Based on further structural analysis and the success of a pilot program that installed three permanent piles using modified procedures, the structural engineer-of-record for the delayed perimeter pile upgrade of the 645-ft-tall Millennium Tower in San Francisco has proposed a significantly reduced scope for the project that he says would still arrest settlement and allow the slow recovery of some of the condominium building’s tilt.

The new scheme would enable Shimmick Construction to complete the pile work early in 2022 and allow the jacking of the loads off the existing foundation before the end of 2022, says Ronald O. Hamburger, the engineer for the $100-million foundation upgrade and a senior principal with Simpson Gumpertz & Heger.

With the reduced scope, Hamburger anticipates the building—which settled 17 in. before the pile work began and 1 in. since—would not settle more than another 1/2 in. before construction is complete. The engineer had halted work on Aug. 20, after the fix designed to stem the tower's settlement had instead accelerated it.

Construction Restart

“We plan to re-initiate construction on 3 January 2022, with the installation of nine additional 24-in. piles required for the proposed reduced-scope project, using the improved procedures demonstrated effective in the recently completed pilot program,” said Hamburger, in a Dec. 28 letter to Neville Pereira, deputy director of permit services for the San Francisco Dept. of Building Inspection (DBI).

“This work will be conducted under the current permit for construction while we work with the [Engineering Design Review Team] and the department to obtain an amendment to the permit for the reduced scope plan,” Hamburger wrote.

Under the revised plan, the number of piles would decrease from 52 to as few as a total of 18 and the loading per pile would increase. The design and installation of the concrete-filled pipe piles, which are within 36-in.-dia steel casings, would not change.

DBI confirms receipt of the letter. “This morning we received the ‘Projection of Building Settlement Through Construction Completion’ from Ron Hamburger and are beginning our analysis," says Patrick Hannan, the department's communications director.

Further Calculations

The recommended new scheme is based on further calculations by Hamburger and John A. Egan, the retrofit’s geotechnical engineer-of-record. In devising the original pile upgrade, the two engineers had never “attempted to optimize the design down to the minimum number of piles necessary,” said Hamburger, in a Dec. 27 letter to James Zaratin, the general manager of the Millennium Tower Association, which represents the owners of the condominium. In that letter, Hamburger informed Zaratin that the Millennium Tower Association board had approved the reduced scope.

For the new approach, Egan and Hamburger evaluated scenarios based on different numbers of piles, starting with the six installed by August. They also evaluated, based on test data from the piles already installed and more detailed structural calculations of the existing foundation's capacity, whether it would be possible to take more load on the new piles than originally planned.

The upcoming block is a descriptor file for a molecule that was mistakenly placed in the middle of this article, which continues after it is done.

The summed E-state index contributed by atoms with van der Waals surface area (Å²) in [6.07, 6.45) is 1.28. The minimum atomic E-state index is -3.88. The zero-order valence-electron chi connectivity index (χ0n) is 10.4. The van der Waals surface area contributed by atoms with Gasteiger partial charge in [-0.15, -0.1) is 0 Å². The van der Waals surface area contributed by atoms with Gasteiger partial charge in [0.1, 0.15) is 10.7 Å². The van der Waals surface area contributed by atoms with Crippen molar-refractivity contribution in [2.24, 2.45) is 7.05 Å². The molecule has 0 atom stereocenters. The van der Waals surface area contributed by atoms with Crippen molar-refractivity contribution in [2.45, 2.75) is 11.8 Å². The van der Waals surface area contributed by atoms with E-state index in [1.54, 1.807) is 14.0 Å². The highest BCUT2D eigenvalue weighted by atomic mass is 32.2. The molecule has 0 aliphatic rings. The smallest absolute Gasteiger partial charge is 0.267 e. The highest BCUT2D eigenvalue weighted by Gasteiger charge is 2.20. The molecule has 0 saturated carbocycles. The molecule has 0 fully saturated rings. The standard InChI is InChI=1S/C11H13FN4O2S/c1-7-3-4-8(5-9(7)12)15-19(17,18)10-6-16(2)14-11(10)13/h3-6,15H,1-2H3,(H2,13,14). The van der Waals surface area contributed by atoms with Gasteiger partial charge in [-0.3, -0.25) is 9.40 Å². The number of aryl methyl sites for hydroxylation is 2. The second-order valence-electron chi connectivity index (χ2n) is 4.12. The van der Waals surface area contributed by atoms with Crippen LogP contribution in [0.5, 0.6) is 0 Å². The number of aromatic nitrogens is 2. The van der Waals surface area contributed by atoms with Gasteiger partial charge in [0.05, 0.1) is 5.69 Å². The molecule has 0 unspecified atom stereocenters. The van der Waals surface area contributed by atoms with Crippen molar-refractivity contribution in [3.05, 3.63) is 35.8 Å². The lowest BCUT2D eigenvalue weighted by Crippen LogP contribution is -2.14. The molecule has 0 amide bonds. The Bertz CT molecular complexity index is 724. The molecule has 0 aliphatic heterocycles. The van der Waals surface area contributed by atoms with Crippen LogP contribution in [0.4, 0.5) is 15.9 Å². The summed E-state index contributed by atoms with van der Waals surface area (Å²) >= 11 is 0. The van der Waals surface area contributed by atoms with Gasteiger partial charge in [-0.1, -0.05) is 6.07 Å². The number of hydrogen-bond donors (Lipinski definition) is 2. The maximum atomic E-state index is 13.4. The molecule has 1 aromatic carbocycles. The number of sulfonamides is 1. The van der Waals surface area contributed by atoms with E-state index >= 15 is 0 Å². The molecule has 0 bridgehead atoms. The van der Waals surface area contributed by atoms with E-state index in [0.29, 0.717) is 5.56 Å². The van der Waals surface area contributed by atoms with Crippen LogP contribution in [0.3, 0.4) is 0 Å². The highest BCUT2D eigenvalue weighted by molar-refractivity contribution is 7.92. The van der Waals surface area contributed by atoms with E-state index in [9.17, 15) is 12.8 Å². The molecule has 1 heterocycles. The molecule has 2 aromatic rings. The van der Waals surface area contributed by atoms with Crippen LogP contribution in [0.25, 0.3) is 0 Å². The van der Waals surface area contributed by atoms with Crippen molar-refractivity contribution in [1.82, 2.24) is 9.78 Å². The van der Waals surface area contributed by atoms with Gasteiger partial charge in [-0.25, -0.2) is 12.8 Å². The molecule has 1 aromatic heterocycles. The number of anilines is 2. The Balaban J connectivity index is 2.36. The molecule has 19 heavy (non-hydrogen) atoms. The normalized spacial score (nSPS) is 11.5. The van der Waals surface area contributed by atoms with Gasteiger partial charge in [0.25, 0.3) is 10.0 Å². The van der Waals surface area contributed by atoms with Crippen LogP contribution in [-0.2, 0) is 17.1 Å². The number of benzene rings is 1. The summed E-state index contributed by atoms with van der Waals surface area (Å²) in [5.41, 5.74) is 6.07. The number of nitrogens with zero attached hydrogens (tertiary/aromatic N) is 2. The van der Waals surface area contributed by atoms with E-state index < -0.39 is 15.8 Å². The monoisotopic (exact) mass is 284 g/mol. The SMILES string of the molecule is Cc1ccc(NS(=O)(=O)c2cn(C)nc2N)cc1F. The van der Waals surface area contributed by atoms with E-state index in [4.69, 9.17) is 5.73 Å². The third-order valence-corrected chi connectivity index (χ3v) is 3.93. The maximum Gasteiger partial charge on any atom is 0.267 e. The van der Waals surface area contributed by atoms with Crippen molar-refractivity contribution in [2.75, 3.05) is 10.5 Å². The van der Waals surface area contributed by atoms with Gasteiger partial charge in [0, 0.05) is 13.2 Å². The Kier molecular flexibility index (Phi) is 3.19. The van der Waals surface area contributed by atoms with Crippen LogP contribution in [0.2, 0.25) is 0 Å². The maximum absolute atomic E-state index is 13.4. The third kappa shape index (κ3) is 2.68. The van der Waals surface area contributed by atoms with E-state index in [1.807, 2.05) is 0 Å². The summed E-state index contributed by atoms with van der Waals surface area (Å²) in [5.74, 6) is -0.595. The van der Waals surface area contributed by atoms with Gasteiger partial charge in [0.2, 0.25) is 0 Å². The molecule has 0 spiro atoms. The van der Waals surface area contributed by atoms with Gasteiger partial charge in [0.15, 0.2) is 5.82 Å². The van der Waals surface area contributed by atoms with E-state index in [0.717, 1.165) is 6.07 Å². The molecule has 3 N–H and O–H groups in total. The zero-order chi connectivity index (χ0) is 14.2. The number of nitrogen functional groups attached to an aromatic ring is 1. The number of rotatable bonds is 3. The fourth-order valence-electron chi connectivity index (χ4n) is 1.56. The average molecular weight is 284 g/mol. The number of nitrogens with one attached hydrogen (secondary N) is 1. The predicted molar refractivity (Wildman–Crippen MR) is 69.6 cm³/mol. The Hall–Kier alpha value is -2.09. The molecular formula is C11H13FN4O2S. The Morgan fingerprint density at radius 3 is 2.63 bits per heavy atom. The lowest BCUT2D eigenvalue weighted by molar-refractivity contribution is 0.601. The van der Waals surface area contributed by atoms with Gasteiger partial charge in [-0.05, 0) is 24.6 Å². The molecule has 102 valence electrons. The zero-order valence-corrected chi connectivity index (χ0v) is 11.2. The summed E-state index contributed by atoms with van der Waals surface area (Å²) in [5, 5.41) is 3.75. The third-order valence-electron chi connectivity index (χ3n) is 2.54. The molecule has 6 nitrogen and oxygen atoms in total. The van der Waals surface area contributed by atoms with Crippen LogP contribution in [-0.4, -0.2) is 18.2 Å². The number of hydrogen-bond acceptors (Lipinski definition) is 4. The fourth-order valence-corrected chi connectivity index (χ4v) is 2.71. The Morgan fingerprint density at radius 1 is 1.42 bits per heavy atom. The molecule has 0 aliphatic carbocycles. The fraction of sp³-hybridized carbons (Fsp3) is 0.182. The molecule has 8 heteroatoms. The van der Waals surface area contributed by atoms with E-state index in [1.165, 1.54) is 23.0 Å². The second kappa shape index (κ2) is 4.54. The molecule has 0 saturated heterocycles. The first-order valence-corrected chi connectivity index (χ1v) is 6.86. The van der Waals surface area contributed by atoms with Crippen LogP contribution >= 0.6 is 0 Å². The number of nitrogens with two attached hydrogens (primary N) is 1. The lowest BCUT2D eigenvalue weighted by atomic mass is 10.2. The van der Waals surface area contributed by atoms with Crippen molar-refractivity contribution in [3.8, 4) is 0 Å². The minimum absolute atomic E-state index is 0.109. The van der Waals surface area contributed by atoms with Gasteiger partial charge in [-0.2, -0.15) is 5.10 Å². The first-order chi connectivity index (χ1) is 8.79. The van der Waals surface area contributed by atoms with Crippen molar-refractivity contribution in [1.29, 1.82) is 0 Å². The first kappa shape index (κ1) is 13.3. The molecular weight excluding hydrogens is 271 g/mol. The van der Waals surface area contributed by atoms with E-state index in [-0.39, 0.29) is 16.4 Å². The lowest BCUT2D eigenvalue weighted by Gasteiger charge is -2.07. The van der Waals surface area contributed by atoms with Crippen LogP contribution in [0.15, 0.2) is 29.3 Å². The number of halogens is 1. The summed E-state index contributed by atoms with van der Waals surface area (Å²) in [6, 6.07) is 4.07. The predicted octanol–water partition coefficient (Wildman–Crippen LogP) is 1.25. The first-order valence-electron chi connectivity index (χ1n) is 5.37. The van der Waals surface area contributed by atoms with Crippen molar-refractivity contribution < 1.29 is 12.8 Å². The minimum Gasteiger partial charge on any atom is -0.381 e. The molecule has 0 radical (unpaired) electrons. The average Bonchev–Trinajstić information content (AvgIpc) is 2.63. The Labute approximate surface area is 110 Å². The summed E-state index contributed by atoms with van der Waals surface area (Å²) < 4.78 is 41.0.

They concluded it is possible to safely increase the load per pile from 800,000 lb to 1 million lb and to achieve the design objectives using as few as 18 piles. “We are presently working with the Department of Building Inspection and their independent review panel to confirm the specific number of piles, which may range from 18 to 24,” said Hamburger in the Zaratin letter.

Douglas Elmets, a spokesperson for the homeowners association, says he has nothing to share at this time on the part of the Millennium Tower Association.

Bypassing Consolidating Soils

The scope of the original perimeter pile upgrade consisted of installing—to rock—52 concrete-filled steel-pipe piles within the steel casings. The piles, spaced 6 ft on center, are going in along the north—Mission Street—and west—Fremont Street—sides of the building. The final step is the jacking of a portion of the building’s weight onto the piles, which would transfer the weight directly to the rock, bypassing the consolidating soils causing the settlement.

Hamburger selected 52 piles because it was the maximum number that could be placed along the building’s sides, where access is readily available. Similarly, he selected the amount of load per pile, 800,000 lb, based on calculations that indicated this was an amount he could safely transfer without damaging the existing foundation.

Shimmick Construction started installing the new piles in May. By August, there had been about 1 in. of settling and tilt, caused by the upgrade. The accelerated movement ceased after Aug. 20, when Hamburger halted the work to establish the revised installation procedures.

Remedial Pilot Program

The remedial pilot program, begun in October, tested two construction activities: 1) installation of a 36-in.-dia steel outer casing to a depth of about 106 ft below grade; and 2) installation of a 24-in.-dia steel-encased, cast-in-place concrete pile down about 270 ft.

Using the modified procedures, Shimmick Construction successfully installed a total of three 36-in.-dia pile casings, each with a 24-in.-dia pile.

To date, Shimmick has installed a total of 36 casings, including 24 on the west side of the tower and 12 on the north side. The contractor has installed a total of nine piles, seven on the west side and two on the north side.

In the Dec. 27 letter, Hamburger reminds Zaratin that the Millennium Tower Association pile upgrade and the late-August pause were both voluntary, based on his determination in 2014 that a structural retrofit was not necessary. The building still “remains safe and able to resist any likely earthquake,” said Hamburger, even with the additional settlement.